Kerem Sanga on writing and directing the lesbian teen love story “First Girl I Loved”

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For a story about a 17-year-old high schooler in LA, First Girl I Loved has caught a lot of us (myself included) by surprise by virtue of its depth. The majority of the credit for this must go to the movie’s writer-director, Kerem Sanga. We caught up with Kerem ahead of his trip to Toronto to attend the film’s screening at the Inside Out LGBT Film Festival, spoke with him about everything from the movie’s “gay panic” moments to the issue of consent it highlights.

Warning: Spoilers ahead

AfterEllen.com: What was the inspiration for the film and what made you just have to write it?

Kerem Sanga: My younger sister wanted to go talk to me, and that’s when she came out to me. I would say that happened about three years ago. While the story of First Girl I Loved is complete fiction and not at all based on her life, the inspiration to write it came from that moment when I think for the first time I really emotionally considered and simply intellectually considered what the point of view of somebody who feels that they have to, for whatever reason, hide an essential part of their identity from the world, what that must feel like. And it was from that initial encounter and that starting point of emotion that I felt really compelled to not only start, but finish the script and the movie.

Mateo Arias, Kerem Sanga, Dylan Gelula and Brianna Hildebrand Getty Images Portrait Studio Hosted By Eddie Bauer At Village At The Lift - Day 4Photo by Maarten de Boer/Getty Images

AE: It does seem like more and more teens are positively embracing their queer identities, particularly in major metropolises. That’s less true in rural areas. But Sasha, who lives in LA of all places, had some major gay panic moments throughout the film. Were you at all trying to say that this apprehension simply hasn’t gone away for teenagers?

KS: It certainly must be true that it hasn’t completely gone away. Being gay is still not unremarkable. It’s still, at least from my point of view as a straight person, something that has to be revealed and “dealt with.” Certainly things have changed and for the better, probably, on the whole, but even more than the negative emotions that individual people face, or positive, when they hear that someone close to them is gay–the feeling of having to do it in the first place… And then how everyone takes it, how all the characters behave, from Sasha to Anne to Clifton is a question of just the characters and what feels emotionally true to me. There isn’t any kind of hidden meaning or agenda, at least that I started out with. Instead, I just tried to reflect what I felt was true and what I’ve seen.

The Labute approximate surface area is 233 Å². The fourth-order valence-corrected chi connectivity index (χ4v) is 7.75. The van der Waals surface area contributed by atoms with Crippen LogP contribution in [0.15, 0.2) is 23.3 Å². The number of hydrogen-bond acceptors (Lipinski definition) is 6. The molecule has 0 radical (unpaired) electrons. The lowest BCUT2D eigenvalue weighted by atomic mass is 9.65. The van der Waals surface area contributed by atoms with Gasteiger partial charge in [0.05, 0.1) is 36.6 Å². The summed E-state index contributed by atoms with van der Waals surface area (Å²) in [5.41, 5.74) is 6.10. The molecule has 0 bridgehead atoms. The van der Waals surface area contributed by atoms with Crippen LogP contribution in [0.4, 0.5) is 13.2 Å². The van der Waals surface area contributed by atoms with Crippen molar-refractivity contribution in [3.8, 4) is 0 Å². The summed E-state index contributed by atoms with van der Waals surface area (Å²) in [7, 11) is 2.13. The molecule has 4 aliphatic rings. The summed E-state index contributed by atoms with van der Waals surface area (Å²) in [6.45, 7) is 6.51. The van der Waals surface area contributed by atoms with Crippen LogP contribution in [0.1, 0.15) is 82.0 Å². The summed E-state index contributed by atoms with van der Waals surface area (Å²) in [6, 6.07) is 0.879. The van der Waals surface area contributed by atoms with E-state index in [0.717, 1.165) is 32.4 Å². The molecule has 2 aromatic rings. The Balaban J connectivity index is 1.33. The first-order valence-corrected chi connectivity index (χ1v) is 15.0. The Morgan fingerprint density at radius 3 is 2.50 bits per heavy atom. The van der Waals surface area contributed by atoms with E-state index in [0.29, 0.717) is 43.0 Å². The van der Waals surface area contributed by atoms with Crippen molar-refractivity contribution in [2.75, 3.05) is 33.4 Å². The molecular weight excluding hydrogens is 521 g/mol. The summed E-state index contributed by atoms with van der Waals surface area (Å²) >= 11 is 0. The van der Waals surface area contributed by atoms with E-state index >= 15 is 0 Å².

AE: I wanted to ask a technical question, but one that obviously ties into the script as well. The non-consensual sex scene between Clif and Anne–it was fragmented. We didn’t get everything at once. Why did you choose not to show it all in one go?

KS: To be honest with you, it just felt right. I think when I make a film I end up learning a lot and on this one, I really started to embrace the power of point of view. By breaking up that scene, what it allowed the viewing experience to be was one in which you were gradually exposed to all of the characters’ points of view a little at a time instead of getting one person’s point of view all at once. What that meant was by the time you did get to the end of that scene, you felt that you, at least emotionally, understood, or I hope emotionally understood, where both characters were coming from. And so you felt a kind of emotional participation in what was happening, instead of just an intellectual participation.

 

AE: Let’s now directly address the issue of consent in this film. Why did you feel the need to tackle this particularly sensitive subject?

KS: Again, it’s only really in retrospect that, or at least after the filming of a scene that, especially with that issue, that I realized what kind of reaction this was going to elicit from an audience and that I am dealing with issues as great as this. It’s not until I was editing the film that I realized how people are going to react to it and that this is an issue, and this is something that in fact happens to be part of a public conversation right now. I didn’t set out to deal with anything. For me, there’s this main character who has this friend, and she’s trying to tell him something, and he’s not listening, and then all of this happens. That scene went through many revisions editorially, not really in the writing process. My guiding principle was to just show everything as evenly as possible.